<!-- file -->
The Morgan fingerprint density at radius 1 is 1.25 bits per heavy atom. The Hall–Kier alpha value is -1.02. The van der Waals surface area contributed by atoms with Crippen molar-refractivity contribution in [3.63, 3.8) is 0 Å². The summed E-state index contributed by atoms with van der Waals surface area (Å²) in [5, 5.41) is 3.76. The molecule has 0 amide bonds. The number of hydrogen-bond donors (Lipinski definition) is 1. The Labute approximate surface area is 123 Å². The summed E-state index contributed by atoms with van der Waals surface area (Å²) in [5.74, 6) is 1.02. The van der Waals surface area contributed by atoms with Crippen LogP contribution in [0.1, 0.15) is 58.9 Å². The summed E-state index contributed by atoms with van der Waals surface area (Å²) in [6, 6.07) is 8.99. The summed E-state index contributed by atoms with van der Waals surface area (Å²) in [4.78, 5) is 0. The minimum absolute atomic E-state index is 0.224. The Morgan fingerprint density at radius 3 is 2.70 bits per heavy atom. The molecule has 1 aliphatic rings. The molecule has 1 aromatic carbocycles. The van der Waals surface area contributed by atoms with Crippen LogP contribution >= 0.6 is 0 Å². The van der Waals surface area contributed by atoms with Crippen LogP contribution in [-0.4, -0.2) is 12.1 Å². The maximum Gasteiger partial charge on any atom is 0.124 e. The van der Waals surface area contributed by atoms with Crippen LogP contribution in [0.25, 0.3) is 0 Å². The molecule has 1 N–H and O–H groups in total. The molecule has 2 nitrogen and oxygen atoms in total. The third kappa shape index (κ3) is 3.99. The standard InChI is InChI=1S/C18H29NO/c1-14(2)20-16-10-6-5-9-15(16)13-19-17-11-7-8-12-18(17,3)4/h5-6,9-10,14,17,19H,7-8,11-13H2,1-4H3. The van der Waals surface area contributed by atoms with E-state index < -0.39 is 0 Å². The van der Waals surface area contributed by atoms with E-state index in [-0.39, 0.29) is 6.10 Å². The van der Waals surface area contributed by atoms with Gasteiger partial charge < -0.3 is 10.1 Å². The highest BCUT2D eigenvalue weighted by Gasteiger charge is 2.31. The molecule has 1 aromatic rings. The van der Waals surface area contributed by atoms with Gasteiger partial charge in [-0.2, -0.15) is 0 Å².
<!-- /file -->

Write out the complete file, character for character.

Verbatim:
The Morgan fingerprint density at radius 1 is 1.25 bits per heavy atom. The Hall–Kier alpha value is -1.02. The van der Waals surface area contributed by atoms with Crippen molar-refractivity contribution in [3.63, 3.8) is 0 Å². The summed E-state index contributed by atoms with van der Waals surface area (Å²) in [5, 5.41) is 3.76. The molecule has 0 amide bonds. The number of hydrogen-bond donors (Lipinski definition) is 1. The Labute approximate surface area is 123 Å². The summed E-state index contributed by atoms with van der Waals surface area (Å²) in [5.74, 6) is 1.02. The van der Waals surface area contributed by atoms with Crippen LogP contribution in [0.1, 0.15) is 58.9 Å². The summed E-state index contributed by atoms with van der Waals surface area (Å²) in [6, 6.07) is 8.99. The summed E-state index contributed by atoms with van der Waals surface area (Å²) in [4.78, 5) is 0. The minimum absolute atomic E-state index is 0.224. The Morgan fingerprint density at radius 3 is 2.70 bits per heavy atom. The molecule has 1 aliphatic rings. The molecule has 1 aromatic carbocycles. The van der Waals surface area contributed by atoms with Crippen LogP contribution >= 0.6 is 0 Å². The van der Waals surface area contributed by atoms with Crippen LogP contribution in [-0.4, -0.2) is 12.1 Å². The maximum Gasteiger partial charge on any atom is 0.124 e. The van der Waals surface area contributed by atoms with Crippen LogP contribution in [0.25, 0.3) is 0 Å². The molecule has 1 N–H and O–H groups in total. The molecule has 2 nitrogen and oxygen atoms in total. The third kappa shape index (κ3) is 3.99. The standard InChI is InChI=1S/C18H29NO/c1-14(2)20-16-10-6-5-9-15(16)13-19-17-11-7-8-12-18(17,3)4/h5-6,9-10,14,17,19H,7-8,11-13H2,1-4H3. The van der Waals surface area contributed by atoms with E-state index < -0.39 is 0 Å². The van der Waals surface area contributed by atoms with E-state index in [-0.39, 0.29) is 6.10 Å². The van der Waals surface area contributed by atoms with Gasteiger partial charge < -0.3 is 10.1 Å². The highest BCUT2D eigenvalue weighted by Gasteiger charge is 2.31. The molecule has 1 aromatic rings. The van der Waals surface area contributed by atoms with Gasteiger partial charge in [-0.2, -0.15) is 0 Å².